Wednesday, 24 July 2019

Review: Amelia by Henry Fielding


‘Amelia’ was a book written by Henry Fielding only two years after the publication of ‘Tom Jones’ but it’s so very different in tone and purpose that it could seem to be from a different author. The book started a paper war which included people like Christopher Smart, Tobias Smollett and John Hill. It’s also a novel which hasn’t had the life of fame of Fielding’s other books. I was a little nervous of this novel, hearing of its grim and dour tone. I also had experience with this book, having tried it twice and not managed to get past the second book (of twelve).

Where the main takeaway from this book tends to be the dramatic shift in tone so shortly after ‘Tom Jones’, what is most interesting are the many experiments that Fielding tries in the novel, the first of which was the reason I had so much difficulty reading the book on my first two attempts. Despite the title, the first book doesn’t feature Amelia at all but introduces us to William Booth, his incarceration in Newgate and his meeting with Miss Matthews, a former lover. The second and third books consist of Booth telling the story of how he met and married Amelia and the people who helped and hindered them on the way. 

The fact is, that these three books consist of one-hundred-and-fifty pages of almost constant telling. Lacking the comic subject matter, the telling is fairly average eighteenth-century storytelling and rather lacklustre compared to the joy that is ‘Tom Jones’. However, in the next few books, we meet the characters we had been told about in Booth’s story and they are not exactly as described. Booth described Amelia as full of emotion but with an inner strength whereas, when she comes ‘on stage’ is a fluttering, flustered and emotional mess; Booth’s best friend is rather more creepy and uncertain than he first appears, and Dr Harrison, the noble advisor, is rather pricklier and more censorious then pictured. Those first pages were not just simple telling but a very interesting form of showing, the reader is being shown how Booth’s ability to read the characters around him is deeply flawed.

From then on, the reader spends the rest of the book in the knowledge that nobody is quite what they seem. We were aware that the book had ideas in this direction from the beginning, as Booth is let into Newgate, the characters inside were equally duplicitous but now we are on the alert for such behaviour outside Newgate as well. Those early chapters in Newgate were really well written as well, the short pen-sketches of the inmates have a vivacity that points to Dickens, it’s such a pity Fielding doesn’t get his Dickens pen out for any of the main characters.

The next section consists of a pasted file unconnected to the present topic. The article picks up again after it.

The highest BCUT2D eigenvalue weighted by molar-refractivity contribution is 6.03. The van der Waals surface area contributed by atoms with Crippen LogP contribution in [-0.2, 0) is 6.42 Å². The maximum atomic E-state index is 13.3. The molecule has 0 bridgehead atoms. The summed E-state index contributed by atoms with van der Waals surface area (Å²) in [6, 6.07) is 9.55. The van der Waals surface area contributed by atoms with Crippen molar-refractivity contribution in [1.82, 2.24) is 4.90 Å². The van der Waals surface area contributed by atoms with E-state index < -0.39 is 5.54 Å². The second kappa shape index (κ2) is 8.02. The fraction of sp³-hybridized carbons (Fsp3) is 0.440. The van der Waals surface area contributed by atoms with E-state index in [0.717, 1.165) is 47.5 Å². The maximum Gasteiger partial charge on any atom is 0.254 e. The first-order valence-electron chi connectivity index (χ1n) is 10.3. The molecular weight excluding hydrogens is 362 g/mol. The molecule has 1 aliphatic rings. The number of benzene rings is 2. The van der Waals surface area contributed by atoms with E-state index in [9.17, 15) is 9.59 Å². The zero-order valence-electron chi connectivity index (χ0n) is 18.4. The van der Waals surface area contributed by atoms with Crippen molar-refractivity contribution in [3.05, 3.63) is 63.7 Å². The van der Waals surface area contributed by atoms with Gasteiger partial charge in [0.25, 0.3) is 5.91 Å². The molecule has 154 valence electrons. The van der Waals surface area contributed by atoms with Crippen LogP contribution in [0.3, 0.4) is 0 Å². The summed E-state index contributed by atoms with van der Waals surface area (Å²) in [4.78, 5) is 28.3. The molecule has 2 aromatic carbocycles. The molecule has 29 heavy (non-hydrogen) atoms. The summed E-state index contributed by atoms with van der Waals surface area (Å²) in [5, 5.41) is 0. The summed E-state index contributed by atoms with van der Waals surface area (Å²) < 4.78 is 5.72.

…And that’s the key flaw of the book. Fielding is a comic writer to his very marrow but his worldview has changed so much, and the intention for the novel is so different that he can’t play to his strengths. There is the usual intrusive narrator but it doesn’t intrude enough, and those intrusions don’t have any of the playfulness, bombast or sly wit that they do in Fielding’s other works. An intrusive narrator without those things serves more as a hinderance to the book and serve to drag it down.

The book works better when it is dealing in facades and masks. Fielding is very good at showing a character who seems to have the best intentions but then showing the little slips that reveal something more. Miss Matthews, at the beginning is clearly not following Booth’s story the way he intends it to be heard, Sir James (Booth’s ‘great’ friend) lets slip moments of his selfishness and lasciviousness, the kindly landlady, Mrs Ellinson acts suspiciously erratically - and the reader is trained to watch out for these slips of masks.

What doesn’t work as well are the characters who are supposed to be sincere. Aside from the fact that almost no-one in this world is, the people who are, are mostly uninteresting. Amelia was based on Fielding’s wife Charlotte, just as Sophia in Tom Jones was but Sophia was opinionated and took action whereas Amelia is a sappy, dull swoon machine. Booth is a little more interesting, and I could imagine Tom Jones growing up to be him but like Tom, he’s so very stupid and fails to spot the most obvious traps which makes him hard to root for also.

There are some good little moments; the writer in the sponging house who is lazy because he sometimes only writes for five hours a day (and is also near illiterate), the very surprising praise for dancing masters who teach people who not to make their limbs a burden and Mrs Ellinson’s comment that “I would rather leave out the first two syllables of ‘gentleman’ than the last”. I was amused that Raneleigh was a terrible place of debauch but Vauxhall was almost heaven on Earth - because Fielding was friends with Vauxhall’s owner. I also enjoyed the overtly comic wrap-up informing us what happened to everyone, even if it didn’t fit the overall tone of the book.

In trying to branch out into a serious tale of social issues (and almost universal depravity), Fielding made a bold experiment which didn’t quite come off. Had he lived, this book may be seen as an important transitioning work to a darker, deeper set of novels which made the genre a more complex and flexible form. As he wrote relatively little and died shortly after, this novel only shows a great writer not quite hitting his mark.




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